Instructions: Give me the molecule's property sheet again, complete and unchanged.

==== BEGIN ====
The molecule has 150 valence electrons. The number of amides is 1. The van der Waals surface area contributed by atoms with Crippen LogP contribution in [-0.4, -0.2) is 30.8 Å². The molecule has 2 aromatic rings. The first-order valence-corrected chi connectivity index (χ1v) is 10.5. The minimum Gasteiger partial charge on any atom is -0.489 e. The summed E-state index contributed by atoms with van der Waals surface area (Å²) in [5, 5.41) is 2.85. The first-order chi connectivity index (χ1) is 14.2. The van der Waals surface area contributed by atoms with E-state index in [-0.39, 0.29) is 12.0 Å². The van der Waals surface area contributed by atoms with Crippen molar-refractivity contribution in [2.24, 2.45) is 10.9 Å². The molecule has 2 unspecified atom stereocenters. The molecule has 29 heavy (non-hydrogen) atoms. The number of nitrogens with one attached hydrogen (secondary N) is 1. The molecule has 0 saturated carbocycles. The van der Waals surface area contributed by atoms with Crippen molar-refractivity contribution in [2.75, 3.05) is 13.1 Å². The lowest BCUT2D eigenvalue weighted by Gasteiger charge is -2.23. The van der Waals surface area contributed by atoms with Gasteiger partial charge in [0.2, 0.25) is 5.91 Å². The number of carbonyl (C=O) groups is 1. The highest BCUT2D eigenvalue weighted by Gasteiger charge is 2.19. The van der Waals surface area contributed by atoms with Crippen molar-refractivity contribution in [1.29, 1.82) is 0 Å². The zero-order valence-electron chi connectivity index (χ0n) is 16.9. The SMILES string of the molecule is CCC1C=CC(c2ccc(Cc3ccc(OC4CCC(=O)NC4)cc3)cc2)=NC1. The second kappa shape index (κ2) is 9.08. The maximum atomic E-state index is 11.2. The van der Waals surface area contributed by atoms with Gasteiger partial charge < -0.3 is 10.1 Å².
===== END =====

The molecule has 150 valence electrons. The number of amides is 1. The van der Waals surface area contributed by atoms with Crippen LogP contribution in [-0.4, -0.2) is 30.8 Å². The molecule has 2 aromatic rings. The first-order valence-corrected chi connectivity index (χ1v) is 10.5. The minimum Gasteiger partial charge on any atom is -0.489 e. The summed E-state index contributed by atoms with van der Waals surface area (Å²) in [5, 5.41) is 2.85. The first-order chi connectivity index (χ1) is 14.2. The van der Waals surface area contributed by atoms with E-state index in [-0.39, 0.29) is 12.0 Å². The van der Waals surface area contributed by atoms with Crippen molar-refractivity contribution in [2.24, 2.45) is 10.9 Å². The molecule has 2 unspecified atom stereocenters. The molecule has 29 heavy (non-hydrogen) atoms. The number of nitrogens with one attached hydrogen (secondary N) is 1. The molecule has 0 saturated carbocycles. The van der Waals surface area contributed by atoms with Crippen molar-refractivity contribution in [2.75, 3.05) is 13.1 Å². The lowest BCUT2D eigenvalue weighted by Gasteiger charge is -2.23. The van der Waals surface area contributed by atoms with Gasteiger partial charge in [0.2, 0.25) is 5.91 Å². The number of carbonyl (C=O) groups is 1. The highest BCUT2D eigenvalue weighted by Gasteiger charge is 2.19. The van der Waals surface area contributed by atoms with Crippen molar-refractivity contribution in [1.29, 1.82) is 0 Å². The zero-order valence-electron chi connectivity index (χ0n) is 16.9. The SMILES string of the molecule is CCC1C=CC(c2ccc(Cc3ccc(OC4CCC(=O)NC4)cc3)cc2)=NC1. The second kappa shape index (κ2) is 9.08. The maximum atomic E-state index is 11.2. The van der Waals surface area contributed by atoms with Gasteiger partial charge < -0.3 is 10.1 Å².